4.B Dawson-Hughes, S S Harris, E A Krall, G E Dallal. Effect of calcium and vitamin D supplementation on bone density in men and women 65 years of age or older. Clinical Trial N Engl J Med. 1997 Sep 4;337(10):670-6. doi: 10.1056/NEJM199709043371003.
5.D O Labudzynskyi, O A Lisakovska, I A Shymanskyy, V M Riasnyi, N N Veliky. [The role of vitamin D3 in the regulation of the mineral metabolism in experimental type 1 diabetes]. Biomed Khim. Sep-Oct 2014;60(5):567-75. doi: 10.18097/pbmc20146005567.
6.Abdullah Alkhenizan, Kevin Hafez. The role of vitamin E in the prevention of cancer: a meta-analysis of randomized controlled trials. Ann Saudi Med. 2007 Nov-Dec; 27(6): 409–414. doi: 10.5144/0256-4947.2007.409. PMCID: PMC6074169
7.Emily Y Chew, Traci E Clemons, Elvira Agrón, Robert D Sperduto, John Paul Sangiovanni, Natalie Kurinij, Matthew D Davis, Age-Related Eye Disease Study Research Group. Randomized Controlled Trial Ophthalmology. 2013 Aug;120(8):1604-11.e4. doi: 10.1016/j.ophtha.2013.01.021. Epub 2013 Apr 10.
8.Juliet M. Pullar, Anitra C. Carr, Margreet C. M. Vissers. The Roles of Vitamin C in Skin Health. Nutrients. 2017 Aug; 9(8): 866. Published online 2017 Aug 12. doi: 10.3390/nu9080866. PMCID: PMC5579659. PMID: 28805671
9.I Denis 1 , B Potier, S Vancassel, C Heberden, M Lavialle. Omega-3 fatty acids and brain resistance to ageing and stress: body of evidence and possible mechanisms. Review Ageing Res Rev. 2013 Mar;12(2):579-94. doi: 10.1016/j.arr.2013.01.007. Epub 2013 Feb 6.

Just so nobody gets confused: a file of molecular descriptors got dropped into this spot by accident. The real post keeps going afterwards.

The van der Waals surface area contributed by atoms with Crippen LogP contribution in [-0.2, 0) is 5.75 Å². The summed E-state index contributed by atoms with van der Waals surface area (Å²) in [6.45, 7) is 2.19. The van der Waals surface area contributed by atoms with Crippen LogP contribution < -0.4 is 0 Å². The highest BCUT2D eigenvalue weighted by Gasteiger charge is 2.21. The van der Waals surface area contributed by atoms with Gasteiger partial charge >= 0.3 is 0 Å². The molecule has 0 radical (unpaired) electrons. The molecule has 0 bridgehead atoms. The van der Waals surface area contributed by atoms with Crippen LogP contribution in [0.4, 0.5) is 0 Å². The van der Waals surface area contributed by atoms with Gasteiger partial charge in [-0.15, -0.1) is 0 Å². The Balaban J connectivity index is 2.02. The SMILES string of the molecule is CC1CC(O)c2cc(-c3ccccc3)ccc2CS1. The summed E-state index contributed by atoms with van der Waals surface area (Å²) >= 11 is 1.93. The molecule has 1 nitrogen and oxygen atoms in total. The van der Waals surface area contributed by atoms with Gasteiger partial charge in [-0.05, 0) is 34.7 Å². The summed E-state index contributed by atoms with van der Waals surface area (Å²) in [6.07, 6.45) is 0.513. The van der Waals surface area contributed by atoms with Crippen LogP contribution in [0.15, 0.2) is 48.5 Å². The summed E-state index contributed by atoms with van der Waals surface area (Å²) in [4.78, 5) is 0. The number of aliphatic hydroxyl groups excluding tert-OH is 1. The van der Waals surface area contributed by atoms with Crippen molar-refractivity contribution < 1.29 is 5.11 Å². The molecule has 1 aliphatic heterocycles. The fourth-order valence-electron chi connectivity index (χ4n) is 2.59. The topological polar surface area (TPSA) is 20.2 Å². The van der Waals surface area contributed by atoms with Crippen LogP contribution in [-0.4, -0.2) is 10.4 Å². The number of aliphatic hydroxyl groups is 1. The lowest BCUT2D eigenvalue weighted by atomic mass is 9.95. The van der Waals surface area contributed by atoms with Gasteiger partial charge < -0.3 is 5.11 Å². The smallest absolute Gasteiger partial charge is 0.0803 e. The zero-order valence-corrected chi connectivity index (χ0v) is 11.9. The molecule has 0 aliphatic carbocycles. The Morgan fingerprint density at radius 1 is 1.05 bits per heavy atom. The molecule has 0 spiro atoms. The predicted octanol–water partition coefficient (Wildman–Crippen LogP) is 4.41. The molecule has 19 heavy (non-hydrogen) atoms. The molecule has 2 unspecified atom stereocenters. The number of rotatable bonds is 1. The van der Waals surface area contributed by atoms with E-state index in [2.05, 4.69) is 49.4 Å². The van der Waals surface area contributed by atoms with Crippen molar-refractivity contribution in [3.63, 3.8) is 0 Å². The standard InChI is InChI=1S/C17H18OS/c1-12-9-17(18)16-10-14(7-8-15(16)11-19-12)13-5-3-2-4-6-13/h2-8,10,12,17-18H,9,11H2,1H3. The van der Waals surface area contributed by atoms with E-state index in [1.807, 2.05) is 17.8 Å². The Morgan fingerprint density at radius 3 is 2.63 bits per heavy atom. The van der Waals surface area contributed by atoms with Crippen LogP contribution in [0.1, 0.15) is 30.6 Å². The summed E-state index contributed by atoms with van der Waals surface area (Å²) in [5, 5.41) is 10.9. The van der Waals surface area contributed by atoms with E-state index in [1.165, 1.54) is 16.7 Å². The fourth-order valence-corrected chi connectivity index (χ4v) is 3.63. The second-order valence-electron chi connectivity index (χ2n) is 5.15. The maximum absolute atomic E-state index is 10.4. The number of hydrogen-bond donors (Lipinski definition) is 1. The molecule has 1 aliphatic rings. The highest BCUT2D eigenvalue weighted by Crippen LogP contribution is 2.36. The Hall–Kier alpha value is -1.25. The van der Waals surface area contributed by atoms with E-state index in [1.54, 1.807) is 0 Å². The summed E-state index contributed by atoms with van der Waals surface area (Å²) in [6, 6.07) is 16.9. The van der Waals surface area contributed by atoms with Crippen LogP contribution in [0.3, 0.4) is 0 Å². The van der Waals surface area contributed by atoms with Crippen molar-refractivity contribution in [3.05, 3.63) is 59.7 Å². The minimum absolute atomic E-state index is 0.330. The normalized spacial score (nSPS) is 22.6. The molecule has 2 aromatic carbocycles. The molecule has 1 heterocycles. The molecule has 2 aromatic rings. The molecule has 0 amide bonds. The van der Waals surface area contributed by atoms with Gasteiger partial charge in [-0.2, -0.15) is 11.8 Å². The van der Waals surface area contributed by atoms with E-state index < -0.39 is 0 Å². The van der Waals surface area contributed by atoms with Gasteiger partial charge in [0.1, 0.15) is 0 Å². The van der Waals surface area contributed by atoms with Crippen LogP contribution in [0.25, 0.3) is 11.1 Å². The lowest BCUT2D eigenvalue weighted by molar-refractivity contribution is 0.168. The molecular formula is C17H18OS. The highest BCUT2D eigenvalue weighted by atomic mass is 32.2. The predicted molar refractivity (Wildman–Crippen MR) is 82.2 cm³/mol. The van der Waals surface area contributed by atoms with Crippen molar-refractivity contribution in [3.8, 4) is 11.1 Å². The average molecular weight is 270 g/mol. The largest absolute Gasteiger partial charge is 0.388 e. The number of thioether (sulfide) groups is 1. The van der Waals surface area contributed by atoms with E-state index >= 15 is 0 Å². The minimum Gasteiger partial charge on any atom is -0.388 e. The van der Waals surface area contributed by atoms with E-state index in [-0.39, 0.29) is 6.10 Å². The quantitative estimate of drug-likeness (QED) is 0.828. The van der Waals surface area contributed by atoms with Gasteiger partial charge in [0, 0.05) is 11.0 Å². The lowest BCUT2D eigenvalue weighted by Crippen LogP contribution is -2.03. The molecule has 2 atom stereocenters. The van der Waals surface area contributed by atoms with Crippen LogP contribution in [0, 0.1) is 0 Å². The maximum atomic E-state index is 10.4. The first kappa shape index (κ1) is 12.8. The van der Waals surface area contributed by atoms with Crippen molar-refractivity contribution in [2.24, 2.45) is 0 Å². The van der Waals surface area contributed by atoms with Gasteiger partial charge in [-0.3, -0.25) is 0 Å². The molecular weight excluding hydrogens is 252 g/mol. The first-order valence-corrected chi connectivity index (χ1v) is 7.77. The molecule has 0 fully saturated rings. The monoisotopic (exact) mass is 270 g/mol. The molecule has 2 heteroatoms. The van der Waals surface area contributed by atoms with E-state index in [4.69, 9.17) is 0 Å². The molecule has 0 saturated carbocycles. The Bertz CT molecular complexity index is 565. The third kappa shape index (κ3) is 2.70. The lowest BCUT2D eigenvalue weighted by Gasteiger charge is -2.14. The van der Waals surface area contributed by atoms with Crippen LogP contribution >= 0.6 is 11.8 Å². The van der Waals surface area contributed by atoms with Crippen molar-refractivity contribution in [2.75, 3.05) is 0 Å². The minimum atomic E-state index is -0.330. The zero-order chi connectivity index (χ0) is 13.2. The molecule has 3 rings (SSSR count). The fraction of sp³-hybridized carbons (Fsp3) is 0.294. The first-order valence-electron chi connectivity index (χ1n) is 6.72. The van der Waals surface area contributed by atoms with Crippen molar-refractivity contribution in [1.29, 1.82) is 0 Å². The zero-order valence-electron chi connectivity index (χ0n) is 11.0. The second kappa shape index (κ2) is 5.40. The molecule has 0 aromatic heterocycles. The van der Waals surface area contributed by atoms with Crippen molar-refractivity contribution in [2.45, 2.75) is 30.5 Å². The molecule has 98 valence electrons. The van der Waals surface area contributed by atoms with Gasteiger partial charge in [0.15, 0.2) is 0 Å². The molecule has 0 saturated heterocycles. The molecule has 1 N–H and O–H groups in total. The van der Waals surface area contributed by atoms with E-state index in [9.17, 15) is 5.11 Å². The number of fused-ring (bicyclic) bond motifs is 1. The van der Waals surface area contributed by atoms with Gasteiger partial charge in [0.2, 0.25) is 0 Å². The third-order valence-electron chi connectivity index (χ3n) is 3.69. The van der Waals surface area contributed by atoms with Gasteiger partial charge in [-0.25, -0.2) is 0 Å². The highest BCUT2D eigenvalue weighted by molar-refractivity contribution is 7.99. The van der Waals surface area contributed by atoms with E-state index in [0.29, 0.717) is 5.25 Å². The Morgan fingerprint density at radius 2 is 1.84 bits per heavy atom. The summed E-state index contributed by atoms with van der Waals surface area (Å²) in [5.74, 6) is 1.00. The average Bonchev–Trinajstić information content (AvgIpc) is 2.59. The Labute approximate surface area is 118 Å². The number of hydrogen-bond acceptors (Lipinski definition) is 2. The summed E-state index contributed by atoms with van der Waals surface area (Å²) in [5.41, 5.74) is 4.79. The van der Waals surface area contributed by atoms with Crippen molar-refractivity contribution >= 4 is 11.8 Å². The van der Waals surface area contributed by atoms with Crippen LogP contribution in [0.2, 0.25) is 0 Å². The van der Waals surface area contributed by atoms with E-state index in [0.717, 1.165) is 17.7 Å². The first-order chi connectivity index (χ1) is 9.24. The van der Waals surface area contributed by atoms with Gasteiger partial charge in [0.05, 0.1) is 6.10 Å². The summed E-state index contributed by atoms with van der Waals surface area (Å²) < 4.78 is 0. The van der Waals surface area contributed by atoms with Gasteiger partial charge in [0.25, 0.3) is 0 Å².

10.Anahid Shafie, Ahmad Mustafa Rahimi , Iraj Ahmadi, Fatemeh Nabavizadeh, Mina Ranjbaran, Ghorbangol Ashabi. High-protein and low-calorie diets improved the anti-aging Klotho protein in the rats' brain: the toxic role of high-fat diet. Nutr Metab (Lond). 2020 Oct 15;17:86. doi: 10.1186/s12986-020-00508-1. eCollection 2020.
11.José María Landete, Pilar Gaya, Eva Rodríguez, Susana Langa, Ángela Peirotén, Margarita Medina, and Juan L. Arqués. Probiotic Bacteria for Healthier Aging: Immunomodulation and Metabolism of Phytoestrogens. Biomed Res Int. 2017; 2017: 5939818. Published online 2017 Oct 1. doi: 10.1155/2017/5939818